All you need to know about tonsillitis

Written by: Mr Nick Hamilton
Published: | Updated: 27/04/2023
Edited by: Sophie Kennedy

Along with the well-known symptoms of a sore throat and pain on swallowingtonsillitis can also cause tiredness, a loss of appetite and fever. In this informative article, highly respected consultant ENT surgeon Mr Nick Hamilton shares his expert insight on the signs and symptoms of tonsillitis as well as its causes. The leading specialist also details how tonsillitis is commonly treated and when a referral to an ENT specialist is necessary.



What is tonsillitis?

Tonsillitis describes inflammation of the tonsils. The tonsils are fleshy glands that sit on the left and the right side of the throat. In many adults, the tonsils are not visible when looking through the mouth. Tonsillitis typically involves the tonsils becoming swollen and a white coating can develop on the tonsil surface.


It is important to separate tonsillitis from pharyngitisPharyngitis describes inflammation of the throat and occurs without tonsil swelling.



Tonsillitis is well known to affect children. Can it affect adults too?

Tonsillitis can affect both children and adults although it is more common in children. Recurrent sore throat, requiring a GP appointment, is believed to affect one in every ten people within the UK each year.



What are the symptoms of tonsillitis?

Tonsillitis causes several symptoms. The most common symptom of tonsillitis is soreness in the throat associated with a feeling of swelling that can cause pain when swallowingFevers can also occur and the glands in the neck can become swollen. Tonsillitis can also cause tirednesssnoring and a loss of appetite.



What are the causes of tonsillitis?

Seventy per cent of all cases of tonsillitis are believed to be caused by viruses. A small number of viral tonsillitis cases are caused by Epstein Barr virus that leads to glandular fever. In the remaining cases, the majority are caused by a bacteria called streptococcus. The symptoms with simple viral tonsillitis are usually milder than the symptoms with glandular fever or bacterial tonsillitis.



How is tonsillitis treated?

The treatment of tonsillitis depends on the severity of the symptoms and the individual’s health status. In healthy people with mild symptoms, tonsillitis is likely to settle within one week with simple measures such as rest, hydration and paracetamol medication.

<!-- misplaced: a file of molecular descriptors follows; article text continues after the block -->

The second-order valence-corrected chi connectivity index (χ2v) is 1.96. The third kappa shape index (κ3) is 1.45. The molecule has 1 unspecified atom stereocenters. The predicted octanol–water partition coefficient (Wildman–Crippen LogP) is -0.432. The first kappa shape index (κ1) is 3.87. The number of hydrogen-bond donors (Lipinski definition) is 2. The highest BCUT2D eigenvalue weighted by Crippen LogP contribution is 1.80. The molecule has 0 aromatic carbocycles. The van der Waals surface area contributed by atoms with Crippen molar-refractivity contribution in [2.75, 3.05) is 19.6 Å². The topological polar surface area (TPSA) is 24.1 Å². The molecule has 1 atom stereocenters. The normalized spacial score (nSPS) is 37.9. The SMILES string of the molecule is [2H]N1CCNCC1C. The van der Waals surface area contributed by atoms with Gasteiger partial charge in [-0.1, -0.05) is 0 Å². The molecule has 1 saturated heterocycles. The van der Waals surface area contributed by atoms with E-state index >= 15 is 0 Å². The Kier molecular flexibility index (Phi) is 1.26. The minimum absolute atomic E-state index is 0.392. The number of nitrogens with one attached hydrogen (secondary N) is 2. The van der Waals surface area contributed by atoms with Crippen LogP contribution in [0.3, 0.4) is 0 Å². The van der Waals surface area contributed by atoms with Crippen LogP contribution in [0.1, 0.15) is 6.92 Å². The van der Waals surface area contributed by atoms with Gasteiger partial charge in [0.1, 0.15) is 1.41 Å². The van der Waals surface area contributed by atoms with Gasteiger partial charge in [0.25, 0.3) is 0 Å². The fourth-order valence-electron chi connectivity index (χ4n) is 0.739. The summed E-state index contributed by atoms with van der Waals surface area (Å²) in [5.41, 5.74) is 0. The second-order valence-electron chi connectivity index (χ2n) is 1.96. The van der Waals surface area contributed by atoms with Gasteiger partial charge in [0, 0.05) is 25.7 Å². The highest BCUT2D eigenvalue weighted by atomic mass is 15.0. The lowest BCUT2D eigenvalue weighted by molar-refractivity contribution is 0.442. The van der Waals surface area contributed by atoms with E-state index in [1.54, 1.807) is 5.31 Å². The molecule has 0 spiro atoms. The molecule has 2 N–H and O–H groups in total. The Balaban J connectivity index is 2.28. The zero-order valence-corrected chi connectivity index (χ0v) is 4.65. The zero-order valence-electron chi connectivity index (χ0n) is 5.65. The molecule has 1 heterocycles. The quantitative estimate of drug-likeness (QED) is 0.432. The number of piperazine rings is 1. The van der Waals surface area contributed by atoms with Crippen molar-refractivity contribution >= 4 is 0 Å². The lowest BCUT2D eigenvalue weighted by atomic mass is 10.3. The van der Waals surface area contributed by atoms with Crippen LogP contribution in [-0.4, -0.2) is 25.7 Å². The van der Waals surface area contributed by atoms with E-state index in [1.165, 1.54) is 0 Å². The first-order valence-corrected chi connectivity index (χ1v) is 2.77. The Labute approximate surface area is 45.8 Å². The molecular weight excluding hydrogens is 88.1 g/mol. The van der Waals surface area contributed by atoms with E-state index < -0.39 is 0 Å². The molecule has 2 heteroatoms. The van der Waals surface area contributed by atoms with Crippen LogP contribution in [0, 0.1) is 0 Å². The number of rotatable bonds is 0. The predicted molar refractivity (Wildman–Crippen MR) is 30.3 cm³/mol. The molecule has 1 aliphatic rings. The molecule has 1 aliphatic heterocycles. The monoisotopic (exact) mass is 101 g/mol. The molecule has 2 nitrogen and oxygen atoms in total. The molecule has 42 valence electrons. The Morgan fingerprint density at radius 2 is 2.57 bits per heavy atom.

In patients with more severe or prolonged tonsillitis symptoms, a doctor should assess and decide on the need for antibiotics. Antibiotics such as penicillin are usually effective to treat most cases of bacterial tonsillitis. Antibiotics are also used in those with underlying health conditions that put them at risk of a severe infection.


In a small subset of those with tonsillitis, oral antibiotics fail to effectively treat the infection. These patients are usually referred to an ENT specialist for assessment and consideration of stronger intravenous antibiotics. Some individuals suffer from recurrent episodes of tonsillitis that can result in them needing lots of time off work or away from education. These patients are often referred to an ENT specialist for consideration of a tonsillectomyTonsillectomies removes the tonsils with surgery to prevent episodes of tonsillitis from recurring.




If you are concerned about recurrent tonsillitis and wish to schedule a consultation with Mr Hamilton, you can do so by visiting his Top Doctors profile.

By Mr Nick Hamilton
Otolaryngology / ENT

Mr Nick Hamilton is a respected consultant ENT surgeon and laryngologist who specialises in all aspects of ENT and has a sub-specialist interest in voice, swallow and airway disorders. His private practice is at The Harley Street ENT Clinic, OneWelbeck ENT, Highgate Hospital, and The London Clinic. His NHS base is the Royal National Ear Nose & Throat Hospital which is part of University College London Hospitals NHS Foundation Trust.

Mr Hamilton, became a consultant at UCLH in 2022 and is expertly qualified. His primary medical qualification is from the University of Manchester and he also holds a first-class bachelor of science degree from University College London (UCL). His specialist training in ENT was based within the North Thames Deanery where he worked at the Royal National Throat & Ear, Royal Free and University College London Hospitals. He gained expertise in all areas of ENT and laryngology, and completed his training in 2021.

After completing specialist training, Mr Hamilton undertook a fellowship in Laryngeal Surgery at Massachusetts General Hospital in the USA and was a Research Associate at Harvard University. Mr Hamilton is also a Fellow of the Royal College of Surgeons.

Alongside Mr Hamilton's exceptional clinical practise and educational achievements, he has significant clinical research and teaching experience. He has a PhD in Regenerative Medicine from UCL, has published over 40 peer-reviewed research papers and has won a number of national awards for his research. He is an Associate Professor at UCL and his current research is focused on developing new treatments for the effects of ageing and fibrosis on the vocal cords. He is also interested in the long-term effects of COVID-19 within the throat as well as developing new treatment pathways for common throat conditions.

He is a member of various professional organisations including the Royal College of Surgeons of England (RCS Eng), ENT UK and the British Laryngological Association (BLA). He is also a member of the Royal Society of Medicine (RSM).

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